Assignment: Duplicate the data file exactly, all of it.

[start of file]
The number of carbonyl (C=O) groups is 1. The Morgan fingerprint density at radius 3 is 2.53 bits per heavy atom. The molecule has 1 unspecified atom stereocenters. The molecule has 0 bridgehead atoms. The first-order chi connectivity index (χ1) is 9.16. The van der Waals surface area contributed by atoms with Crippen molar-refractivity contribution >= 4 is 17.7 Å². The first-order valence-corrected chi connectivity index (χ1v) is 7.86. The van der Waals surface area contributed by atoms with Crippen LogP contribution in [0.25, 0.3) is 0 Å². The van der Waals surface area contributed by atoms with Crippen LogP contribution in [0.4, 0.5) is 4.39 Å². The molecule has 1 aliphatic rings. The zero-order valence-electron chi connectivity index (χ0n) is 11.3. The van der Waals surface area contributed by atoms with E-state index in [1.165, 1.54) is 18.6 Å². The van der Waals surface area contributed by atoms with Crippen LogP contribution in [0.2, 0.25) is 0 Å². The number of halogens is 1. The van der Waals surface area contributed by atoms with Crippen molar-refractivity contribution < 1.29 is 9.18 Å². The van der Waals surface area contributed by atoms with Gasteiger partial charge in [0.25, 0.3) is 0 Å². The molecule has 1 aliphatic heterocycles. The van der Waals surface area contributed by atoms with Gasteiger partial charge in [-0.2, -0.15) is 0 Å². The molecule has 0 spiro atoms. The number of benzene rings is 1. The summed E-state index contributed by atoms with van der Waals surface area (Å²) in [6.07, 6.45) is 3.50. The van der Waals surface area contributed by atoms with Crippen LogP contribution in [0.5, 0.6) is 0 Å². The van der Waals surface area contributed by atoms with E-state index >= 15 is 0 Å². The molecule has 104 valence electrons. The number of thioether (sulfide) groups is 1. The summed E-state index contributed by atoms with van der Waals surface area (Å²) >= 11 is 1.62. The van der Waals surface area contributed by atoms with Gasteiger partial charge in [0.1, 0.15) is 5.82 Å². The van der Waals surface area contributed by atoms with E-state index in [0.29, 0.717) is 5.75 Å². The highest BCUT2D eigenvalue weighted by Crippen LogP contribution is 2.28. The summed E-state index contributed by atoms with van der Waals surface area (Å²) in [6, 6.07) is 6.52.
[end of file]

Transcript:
The number of carbonyl (C=O) groups is 1. The Morgan fingerprint density at radius 3 is 2.53 bits per heavy atom. The molecule has 1 unspecified atom stereocenters. The molecule has 0 bridgehead atoms. The first-order chi connectivity index (χ1) is 9.16. The van der Waals surface area contributed by atoms with Crippen molar-refractivity contribution >= 4 is 17.7 Å². The first-order valence-corrected chi connectivity index (χ1v) is 7.86. The van der Waals surface area contributed by atoms with Crippen LogP contribution in [0.25, 0.3) is 0 Å². The van der Waals surface area contributed by atoms with Crippen LogP contribution in [0.4, 0.5) is 4.39 Å². The molecule has 1 aliphatic rings. The zero-order valence-electron chi connectivity index (χ0n) is 11.3. The van der Waals surface area contributed by atoms with E-state index in [1.165, 1.54) is 18.6 Å². The van der Waals surface area contributed by atoms with Crippen LogP contribution in [0.2, 0.25) is 0 Å². The number of halogens is 1. The van der Waals surface area contributed by atoms with Crippen molar-refractivity contribution < 1.29 is 9.18 Å². The van der Waals surface area contributed by atoms with Gasteiger partial charge in [0.25, 0.3) is 0 Å². The molecule has 1 aliphatic heterocycles. The van der Waals surface area contributed by atoms with Gasteiger partial charge in [-0.2, -0.15) is 0 Å². The molecule has 0 spiro atoms. The number of benzene rings is 1. The summed E-state index contributed by atoms with van der Waals surface area (Å²) in [6.07, 6.45) is 3.50. The van der Waals surface area contributed by atoms with Crippen LogP contribution in [0.5, 0.6) is 0 Å². The van der Waals surface area contributed by atoms with E-state index >= 15 is 0 Å². The molecule has 104 valence electrons. The number of thioether (sulfide) groups is 1. The summed E-state index contributed by atoms with van der Waals surface area (Å²) >= 11 is 1.62. The van der Waals surface area contributed by atoms with Gasteiger partial charge in [0.1, 0.15) is 5.82 Å². The van der Waals surface area contributed by atoms with E-state index in [0.29, 0.717) is 5.75 Å². The highest BCUT2D eigenvalue weighted by Crippen LogP contribution is 2.28. The summed E-state index contributed by atoms with van der Waals surface area (Å²) in [6, 6.07) is 6.52.